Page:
Opinions expressed are solely my own and do not express the views or opinions of my employer.

Sunday, October 28, 2012

Start a Java Virtual Machine on OS X via Java's Invocation API (and using a Java GUI)

Have you ever wanted to start a Java Virtual Machine (JVM) using C/C++ on OS X and were not able to? No? Maybe you wanted to start a Java GUI class using C/C++? Yes? Then we're in the same boat ;)

Starting a JVM using C/C++ is really easy. You can just rely on Java's Invocation API, which is part of the Java Native Interface (JNI), and allows you to create and manage JVMs in C/C++ and of course, connect to programs developed in Java.
The only thing you have to do is, include the jni-headers link against the JNI C-library and use the following code. The comments should explain what happens.


#include <jni.h>

/* Some initialization stuff */
JavaVM *jvm;
JNIEnv *env;
JavaVMInitArgs vm_args;
int res;
JavaVMOption* options = new JavaVMOption[1];
/* Add the path to the java classes you want to use in C here */
options[0].optionString = "-Djava.class.path=/some/java/class/path/";
vm_args.version = JNI_VERSION_1_6;
vm_args.options = options;
vm_args.nOptions = 1;
vm_args.ignoreUnrecognized = JNI_TRUE;
/* Create the Java VM; don't forget to check the return value! */
res = JNI_CreateJavaVM(&jvm, (void**)&env, &vm_args);
if (res < 0) exit(1);
/* here goes your JNI code */
/* Don't forget to destroy the JVM at the end */
jvm->DestroyJavaVM();

Now that was easy! Let's have a look on how to create a Java object and call functions (or in our case, start the Java static main-method).


jclass main_class;
jmethodID main_method_id;
/* At first find the Java class. The package uses the slash- instead of the dot-notation! */
main_class = (*env)->FindClass(env, "com/example/TestGUI");
if (main_class == NULL) {
jvm->DestroyJavaVM();
exit(1);
}
/* Now let's get a static method ID, using the class, the name of the method and the parameter types */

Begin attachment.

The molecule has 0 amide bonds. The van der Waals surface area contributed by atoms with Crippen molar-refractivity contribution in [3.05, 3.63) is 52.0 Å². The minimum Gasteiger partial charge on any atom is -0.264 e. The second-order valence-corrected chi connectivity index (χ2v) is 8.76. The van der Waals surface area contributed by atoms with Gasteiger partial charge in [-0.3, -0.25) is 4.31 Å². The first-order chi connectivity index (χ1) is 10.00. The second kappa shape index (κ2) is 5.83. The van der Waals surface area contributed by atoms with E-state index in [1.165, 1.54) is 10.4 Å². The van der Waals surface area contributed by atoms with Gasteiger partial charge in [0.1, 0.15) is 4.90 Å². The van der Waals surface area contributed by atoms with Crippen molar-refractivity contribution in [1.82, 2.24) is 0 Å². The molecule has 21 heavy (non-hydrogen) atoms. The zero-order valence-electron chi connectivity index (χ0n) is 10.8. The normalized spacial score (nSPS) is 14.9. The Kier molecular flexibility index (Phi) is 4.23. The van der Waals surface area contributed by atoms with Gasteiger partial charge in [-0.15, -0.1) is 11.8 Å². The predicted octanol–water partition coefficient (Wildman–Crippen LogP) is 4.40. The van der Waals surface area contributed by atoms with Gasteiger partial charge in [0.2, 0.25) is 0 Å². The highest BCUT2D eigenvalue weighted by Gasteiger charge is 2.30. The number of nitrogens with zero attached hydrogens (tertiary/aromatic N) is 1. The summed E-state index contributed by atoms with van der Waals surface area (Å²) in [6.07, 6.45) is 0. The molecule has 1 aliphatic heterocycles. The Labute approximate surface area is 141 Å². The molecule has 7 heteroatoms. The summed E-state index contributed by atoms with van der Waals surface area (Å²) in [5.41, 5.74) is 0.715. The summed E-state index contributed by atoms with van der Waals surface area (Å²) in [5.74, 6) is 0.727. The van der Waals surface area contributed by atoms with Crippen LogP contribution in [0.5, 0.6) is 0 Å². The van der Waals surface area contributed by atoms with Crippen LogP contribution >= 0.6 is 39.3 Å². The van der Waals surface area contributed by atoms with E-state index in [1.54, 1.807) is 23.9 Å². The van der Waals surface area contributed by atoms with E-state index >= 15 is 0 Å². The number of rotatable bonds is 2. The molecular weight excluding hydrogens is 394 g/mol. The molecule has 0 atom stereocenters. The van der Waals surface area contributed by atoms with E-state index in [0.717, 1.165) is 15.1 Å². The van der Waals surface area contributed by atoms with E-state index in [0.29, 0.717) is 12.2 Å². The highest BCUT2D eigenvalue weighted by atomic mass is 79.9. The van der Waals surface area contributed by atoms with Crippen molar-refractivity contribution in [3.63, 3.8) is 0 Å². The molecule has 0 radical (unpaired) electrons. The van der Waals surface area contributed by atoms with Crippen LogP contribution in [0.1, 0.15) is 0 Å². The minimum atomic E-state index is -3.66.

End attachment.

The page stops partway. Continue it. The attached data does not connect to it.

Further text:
main_method_id = (*env)->GetStaticMethodID(env, main_class, "main", "([Ljava/lang/String;)V");
if (main_method_id == NULL) {

jvm->DestroyJavaVM();
exit(1);

}
/* Finally, we can call the method */
(*env)->CallStaticVoidMethod(env, main_class, main_method_id);


Again, not really hard. A quick clarification: this is C-code. If you use C++, calls to env methods don't need the first reference to env!
What could confuse you is the weird way we specified the Java method's parameter types.

JNI uses a very interesting notation for parameter types. The options inside the parenthesis refer to parameters. The option after the closing parenthesis the return type. In our case, we call a method (static void main(String[])) with the void return type, which is denoted by the V. The String type is denoted by an L, the fully qualified class name ending with a semicolon ;. The L just tells JNI that a fully qualified class follows. And because we're using an array of Strings, a square bracket [ is put in front of the type.
You can find the full specification here. It's not that hard to remember but you'll have to get used to this notation.

Great, now we created a JVM and ran the Java main method. So what was the problem again? Unfortunately OS X.
Remember our initial problem? Running a GUI using this approach. Try it and you will find our that the problem you will run into is an error telling you that it's not possible to run AWT (Swing builds on top of AWT too ;) in the startup thread.
A possible error message could be something like "Can't start the AWT because Java was started on the first thread.  Make sure StartOnFirstThread is not specified in your application's Info.plist or on the command line".
The solution? Just use OS X's version of POSIX to create a thread. (Apple actually fully implemented the pthread API, not like the semaphore API ;)
Simple as that? No, not really!
If you start the JVM in a separate thread (or at least call the Java main-method in a separate thread), you will never see anything, unless you wait for the pthread to join. (I actually never tried waiting for the JVM thread using pthread_join; so maybe it won't even work) It should also be possible to start the GUI in a Java thread, but why would you do that if you can use C :P

So instead of waiting for the thread, you could or maybe even should just link your program to OS X's CoreFoundation framework (add -framework CoreFoundation to the C linker). You also have to change your implementation to #include <CoreFoundation.h> and after creating the JVM thread, call CFRunLoopRun() which will start the CoreFouncation Run (Event) Loop.

Now everything should work as expected and you can all some more Java functions or implement a C native interface and call C functions from Java ;)
But more on this in another post. I hope you enjoyed this technical post and it helped you solving you problem or will help you with one of your future projects! As usual I'd be happy to hear from you in the comments.